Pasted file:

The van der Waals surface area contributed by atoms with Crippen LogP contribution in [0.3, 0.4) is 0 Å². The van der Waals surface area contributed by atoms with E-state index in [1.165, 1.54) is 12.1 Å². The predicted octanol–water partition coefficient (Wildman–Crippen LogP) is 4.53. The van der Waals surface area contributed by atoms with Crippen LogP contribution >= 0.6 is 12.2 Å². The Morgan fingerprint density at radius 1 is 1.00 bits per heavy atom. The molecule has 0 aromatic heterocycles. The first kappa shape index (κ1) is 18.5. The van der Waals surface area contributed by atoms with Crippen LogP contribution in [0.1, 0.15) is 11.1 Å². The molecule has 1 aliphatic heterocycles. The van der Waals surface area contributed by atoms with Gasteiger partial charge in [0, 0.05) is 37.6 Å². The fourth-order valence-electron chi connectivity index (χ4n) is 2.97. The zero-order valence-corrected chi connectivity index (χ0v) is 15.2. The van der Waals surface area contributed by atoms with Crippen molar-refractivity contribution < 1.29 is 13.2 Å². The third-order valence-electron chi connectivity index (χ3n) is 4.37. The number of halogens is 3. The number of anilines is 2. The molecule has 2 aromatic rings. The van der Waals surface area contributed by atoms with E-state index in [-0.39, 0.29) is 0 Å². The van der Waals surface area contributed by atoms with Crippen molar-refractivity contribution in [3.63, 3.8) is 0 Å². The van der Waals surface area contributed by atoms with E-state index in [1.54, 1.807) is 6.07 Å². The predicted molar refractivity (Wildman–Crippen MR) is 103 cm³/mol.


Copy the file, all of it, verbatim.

The van der Waals surface area contributed by atoms with Crippen LogP contribution in [0.3, 0.4) is 0 Å². The van der Waals surface area contributed by atoms with E-state index in [1.165, 1.54) is 12.1 Å². The predicted octanol–water partition coefficient (Wildman–Crippen LogP) is 4.53. The van der Waals surface area contributed by atoms with Crippen LogP contribution >= 0.6 is 12.2 Å². The Morgan fingerprint density at radius 1 is 1.00 bits per heavy atom. The molecule has 0 aromatic heterocycles. The first kappa shape index (κ1) is 18.5. The van der Waals surface area contributed by atoms with Crippen LogP contribution in [0.1, 0.15) is 11.1 Å². The molecule has 1 aliphatic heterocycles. The van der Waals surface area contributed by atoms with Gasteiger partial charge in [0, 0.05) is 37.6 Å². The fourth-order valence-electron chi connectivity index (χ4n) is 2.97. The zero-order valence-corrected chi connectivity index (χ0v) is 15.2. The van der Waals surface area contributed by atoms with Crippen molar-refractivity contribution < 1.29 is 13.2 Å². The third-order valence-electron chi connectivity index (χ3n) is 4.37. The number of halogens is 3. The number of anilines is 2. The molecule has 2 aromatic rings. The van der Waals surface area contributed by atoms with E-state index in [-0.39, 0.29) is 0 Å². The van der Waals surface area contributed by atoms with Crippen molar-refractivity contribution in [3.63, 3.8) is 0 Å². The van der Waals surface area contributed by atoms with E-state index in [1.54, 1.807) is 6.07 Å². The predicted molar refractivity (Wildman–Crippen MR) is 103 cm³/mol.